SEATTLE – More than four decades after political wrangling and recession ran a mass transit rail plan for Seattle off the tracks, trains are finally running.
Service on the new Link system will begin Saturday with live music, free rides and shuttle service to some stations, ending the city’s status as one of the nation’s largest without a dedicated rail transit system.
“I’m very excited about it,” said Nicole Von Suhr, 43, an emergency room physician who lives a few blocks from a new light rail station in south Seattle’s Columbia City neighborhood. She said she looks forward to taking it to the airport and downtown.
Officials are planning for 40,000 to 50,000 riders on opening day, when the Seattle Sounders will be playing a soccer exhibition game with Chelsea of the English Premier League before some 60,000 fans and thousands will be heading out to the daylong Bite of Seattle restaurant festival at the Seattle Center.
After that, average daily ridership is projected at 26,000 riders, based on figures from the startup of a system in Phoenix in December, said Joni Earl, chief executive of Sound Transit, the three-county agency that is building and operating the system.
Sixty days of test runs began in May over the 13.9-mile light-rail line between the downtown area and a station north of Seattle-Tacoma International Airport. The remaining 1.7-mile section of track to the airport is set to open in December.
The line is probably the most complicated system in the country, as it runs through tunnels beneath downtown and Beacon Hill, at street grade in the city’s south end and on elevated tracks to the airport, Earl said.
Work has started on a line running northeast from downtown to the University of Washington. Last year, voters approved extensions to the north, south and east that will boost the network to 55 miles by 2023. Longer-term plans call for trains to run south to Tacoma, north to Everett and east to Redmond.
To see the trains finally rolling is a joy for Jim Ellis, 87, a retired municipal bond lawyer who has been advocating rail transit in Seattle for more than 40 years.
“It really feels good. It’s been a long time coming,” said Ellis. “I was fearing that it might not happen.”
In 1968 Ellis was the moving force behind a heavy rail transit plan that failed at the polls when suburban opposition swamped support in the city. Voters again rejected rail transit in 1970 as a Boeing Co. tailspin plunged the area into recession.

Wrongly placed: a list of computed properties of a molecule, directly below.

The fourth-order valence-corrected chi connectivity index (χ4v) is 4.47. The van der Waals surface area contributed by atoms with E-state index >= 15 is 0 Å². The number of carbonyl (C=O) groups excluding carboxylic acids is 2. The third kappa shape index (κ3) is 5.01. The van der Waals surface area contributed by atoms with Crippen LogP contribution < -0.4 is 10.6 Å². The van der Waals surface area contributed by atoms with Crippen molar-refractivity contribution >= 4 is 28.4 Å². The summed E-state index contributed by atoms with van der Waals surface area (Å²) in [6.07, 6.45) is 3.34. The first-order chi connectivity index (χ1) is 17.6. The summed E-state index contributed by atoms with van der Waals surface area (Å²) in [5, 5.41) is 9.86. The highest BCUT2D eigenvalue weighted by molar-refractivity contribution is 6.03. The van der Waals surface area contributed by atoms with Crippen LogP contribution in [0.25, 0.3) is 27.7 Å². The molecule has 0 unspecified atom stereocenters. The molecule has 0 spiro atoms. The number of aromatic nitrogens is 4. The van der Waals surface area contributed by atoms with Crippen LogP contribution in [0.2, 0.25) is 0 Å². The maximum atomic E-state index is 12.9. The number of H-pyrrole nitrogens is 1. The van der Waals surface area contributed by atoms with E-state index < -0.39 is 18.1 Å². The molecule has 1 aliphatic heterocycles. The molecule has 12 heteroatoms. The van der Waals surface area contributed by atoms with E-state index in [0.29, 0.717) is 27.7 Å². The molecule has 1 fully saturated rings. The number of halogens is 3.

“Nobody was willing to vote for anything that cost money,” Ellis recalled.
With the second defeat, $765 million in federal matching money – more than $4.7 billion in today’s dollars – went instead to build trains in Atlanta.
Debate over what to do next raged for decades as Seattle became one of the worst cities in the country for traffic congestion.
Sound Transit, formed by a public vote in King, Pierce and Snohomish counties in 1996, began with long-range commuter buses and Sounder commuter trains that run a few times a day on regular railroad tracks to suburbs north and south of Seattle.
Meanwhile, Seattle voters unhappy with the regional agency’s limited plans for service in the city itself approved a separate monorail system, only to kill it in 2005 in the face of looming budget shortfalls.
At Sound Transit, repeated cost overruns and management problems culminated in a highly critical federal audit shortly before Earl took over in 2001. The agency got a clean bill of health two years later and has largely kept within its budgets and timelines since then.
Construction of the line has helped transform some of Seattle’s grittiest neighborhoods. Artworks costing nearly $5.6 million have been installed along a route once pockmarked with used car lots, dingy motels and partly vacant strip malls.
Test trains have been running for weeks, with no major accidents or injuries to motorists or pedestrians. Neighbors in Tukwila have complained about screeching from train wheels, so sound barriers will likely be added or nearby homes will be provided with soundproofing, agency officials said.
Sound Transit critics remain dubious. Real estate developer Kemper Freeman Jr. has been fighting rail-based mass transit as long as Ellis has been pushing for it. Freeman contends expanding bus service would have been cheaper and more effective because the region isn’t densely populated enough to completely embrace rail transit.
“We’re choosing the most expensive, least effective type of transit,” Freeman said. “It literally takes the density of a Manhattan to make these things work, and this is just not Manhattan.”
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